When the second quake was beginning to subsist, mother decided it was time to risk getting her nose out on the corridor to inspect the premises: ‘No one makes a move, until I get back.’ I was still with Cervantes, so that suited me fine. Such marvelous books full of wind and rubbish were flying around. Still. The smell from the toilet was pungent, however, coloring the fragments of words on the floor. But there was no trace of the desperate ones anywhere peeing near it or rushing down the staircase. Total silence.

Mother came back from her surveying of the field. ‘Grab all the stuff,’ she said, ‘and don’t forget the flashlight. We are going to go down, and we will not look back or start contemplating over the debris. You get that?’ ‘Yes, ma’am,’ we said.

In a split second we were all out, breathing. More quakes came, and we heard the earth moaning and sighing, but we were safe. All this took place in the middle of the night. No one really knew what was going to happen, and how many shakes and quakes we were going to go through, but one thing was sure. No building was going to kill us. If anything, it would have been a tree, the cold, or some other such natural force. But we survived.

Identity Check

I’m not sure how the many people out in the park went entirely safe, though. After some 20 minutes of waiting, I saw shivering bodies, and blank faces. Everyone was freezing to death. After 3 hours in the park, everyone was hungry too. We were the only people well dressed, well wrapped in blankets, and well fed. Not to mention that when some officials did show up to reassure us, we were the first to hand the police our identity cards. None of the others had any such papers on them.

I often return to this memory now, and my mother’s wit and nerve never cease to amaze me. She was a very strong woman, a scientist really, and a master logician. But her condensed thinking in those moments, full of compassion, is imprinted in my memory in a most precise and magical way.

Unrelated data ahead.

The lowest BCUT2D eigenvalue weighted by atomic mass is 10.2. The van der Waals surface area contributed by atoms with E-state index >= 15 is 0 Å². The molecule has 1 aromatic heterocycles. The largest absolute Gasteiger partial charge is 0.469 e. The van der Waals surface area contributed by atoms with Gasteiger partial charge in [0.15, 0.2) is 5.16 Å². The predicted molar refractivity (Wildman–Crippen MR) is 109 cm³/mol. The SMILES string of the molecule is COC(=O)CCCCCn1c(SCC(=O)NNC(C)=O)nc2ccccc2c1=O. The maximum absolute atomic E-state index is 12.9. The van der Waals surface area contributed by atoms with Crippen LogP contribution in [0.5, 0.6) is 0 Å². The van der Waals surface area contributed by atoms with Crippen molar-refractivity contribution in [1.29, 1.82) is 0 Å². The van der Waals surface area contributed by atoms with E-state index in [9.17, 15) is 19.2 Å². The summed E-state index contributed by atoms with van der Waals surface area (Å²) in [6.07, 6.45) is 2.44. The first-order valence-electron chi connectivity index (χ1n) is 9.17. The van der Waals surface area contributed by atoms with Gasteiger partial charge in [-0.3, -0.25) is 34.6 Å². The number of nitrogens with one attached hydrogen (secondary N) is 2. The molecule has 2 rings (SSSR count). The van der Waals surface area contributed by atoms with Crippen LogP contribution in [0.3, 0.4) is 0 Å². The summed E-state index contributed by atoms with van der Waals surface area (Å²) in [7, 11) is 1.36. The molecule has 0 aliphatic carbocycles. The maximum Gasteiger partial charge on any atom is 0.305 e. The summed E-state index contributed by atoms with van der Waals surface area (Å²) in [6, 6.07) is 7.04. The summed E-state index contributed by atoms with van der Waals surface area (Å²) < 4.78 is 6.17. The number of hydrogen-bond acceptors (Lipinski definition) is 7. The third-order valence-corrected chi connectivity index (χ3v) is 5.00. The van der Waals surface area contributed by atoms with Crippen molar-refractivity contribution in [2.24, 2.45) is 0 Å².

I like to think that I have inherited some of that coolness, as I experience the same feeling of being grabbed by the presence of spirit, which in Romanian, however, is quite a literal manifestation. When we say, ‘prezenta de spirit,’ we mean wit in its archaic form, to signify strong character, and a cognitive faculty that’s sharp and vigilant and that only gets sharper and more vigilant the more it is under pressure and stress. For instance, I am the type who cannot go to a hospital without being on the verge of fainting all the time, but if an occasion arises for me to mend someone’s wounds, then I’m just there. My thinking goes cold, and I know exactly what to do. I am fast too, and I never hesitate.

This presence, or the capacity to be there, right there where one is not, or never under any normal circumstance, is something that fascinates me. What do we do in dire situations? When Paris falls down, an earthquake comes, or fire breaks out? What kind of wit do we exert under stress, when a flood hits us, or a natural catastrophe reminds us that we are not omnipotent?

The General

My mother had a nickname. Everyone called her ‘Madam, the General.’ My father was in the army. His brother was in the army, and retired as an actual general, and yet everyone in the family thought of my mother as having the real strategic skills that go into handling a mundane situation in a very cool way. I am lucky to have known such a woman in my life. Yet as a woman, she got nothing out of what she was really good at, though I often think that she could have commanded legions, of devils and others, or she could have created connections and make agreements with extraterrestrials on Jupiter, if she had been given the chance. Now her life circumstance and presence of spirit make me reflect on how we get to realize that only that which we are really good at can unleash our true creative potential.

My mother, Ana, a great lover of pine trees.
My mother, Ana, a great lover of pine trees, and a competent ‘General.’

What’s my Wit?